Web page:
Tag: Optimism

On Quitting My Job

 

“What makes you think you were doing bad work?” Asks the psychologist. Not a real one, just the call-and-response in my cranium.

“Well, there’s only so many hours a workday you can spend on Ricochet when you ought to be doing other things and still think you’re a good worker. I’m not going to sit here taking their coin forever when I’m not providing commensurate services in exchange. It’s dishonest.”

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The Left’s Shabby Vision

 

I think we conservatives sometimes feel inadequate, as if we lack the joy and enthusiasm that the left seems to bring to its various causes. It’s hard, after all, to wax rhapsodically about fiscal responsibility, deregulation, federalism, and other principles that distinguish conservative philosophy from the ever-expanding universe of leftist passions and causes. We don’t do sit-ins. We don’t chant. Conservatism is, well, conservative, and just not very exciting.

But if you scratch the surface, if you look beyond superficial enthusiasm and consider the worldviews that truly motivate left and right, you discover something interesting and, I think, counter-intuitive. You discover that it is conservatism that is optimistic, positive, enthusiastic, innovative, and forward-looking — in short, hopeful — and the left that is, overwhelmingly, motivated by a grim, desperate, fearful, and impoverished view of both humanity and our prospects.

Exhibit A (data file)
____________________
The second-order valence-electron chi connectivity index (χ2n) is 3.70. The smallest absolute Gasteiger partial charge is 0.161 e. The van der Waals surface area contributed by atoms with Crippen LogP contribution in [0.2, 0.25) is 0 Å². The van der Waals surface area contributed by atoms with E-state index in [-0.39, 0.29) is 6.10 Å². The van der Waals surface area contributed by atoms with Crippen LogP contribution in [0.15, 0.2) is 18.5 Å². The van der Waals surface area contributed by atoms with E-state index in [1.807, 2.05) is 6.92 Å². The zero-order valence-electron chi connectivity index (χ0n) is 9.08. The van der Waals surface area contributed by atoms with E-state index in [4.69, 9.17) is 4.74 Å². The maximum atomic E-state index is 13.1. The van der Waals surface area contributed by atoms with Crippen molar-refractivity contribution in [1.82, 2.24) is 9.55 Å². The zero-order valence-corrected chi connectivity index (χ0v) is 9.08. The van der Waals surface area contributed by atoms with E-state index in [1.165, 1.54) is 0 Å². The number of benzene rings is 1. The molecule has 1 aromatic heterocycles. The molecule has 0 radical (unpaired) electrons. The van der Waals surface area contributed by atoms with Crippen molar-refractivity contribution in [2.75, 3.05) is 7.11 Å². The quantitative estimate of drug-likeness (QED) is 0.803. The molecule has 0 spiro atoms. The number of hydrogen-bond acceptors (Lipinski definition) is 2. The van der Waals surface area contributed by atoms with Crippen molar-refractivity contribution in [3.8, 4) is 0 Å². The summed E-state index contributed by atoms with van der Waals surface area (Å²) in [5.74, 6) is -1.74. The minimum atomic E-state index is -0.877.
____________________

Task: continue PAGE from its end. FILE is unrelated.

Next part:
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Has the Death of the Great Books Been Greatly Exaggerated?

 

I saw this article in my news feed, lamenting the collapse of interest in The Great Books. Articles much like this one show up often in my news feeds. The collapse of interest in The Great Books, the Classics, traditional curricula, etc., is “common knowledge” amongst conservative intellectuals.

I don’t have sufficient data to disprove that this “collapse” is occurring, but anecdotal evidence makes me skeptical. In the past, there were essentially three ways to be exposed to The Great Books: 1) They were assigned in a classroom. 2) They were assigned by parents who owned a high-quality home library. 3) A reader would stumble upon them in a public library.

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Member Post

 

Ricochet, and conservatism in general, are excellent sources of pessimism. We don’t have any utopian visions like the Left, and the most effective post often seems to a description of how our country is doomed, doomed, I tell you. The Left has captured the populace and will lead hordes of locust-like antifa zombies to despoil […]

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Member Post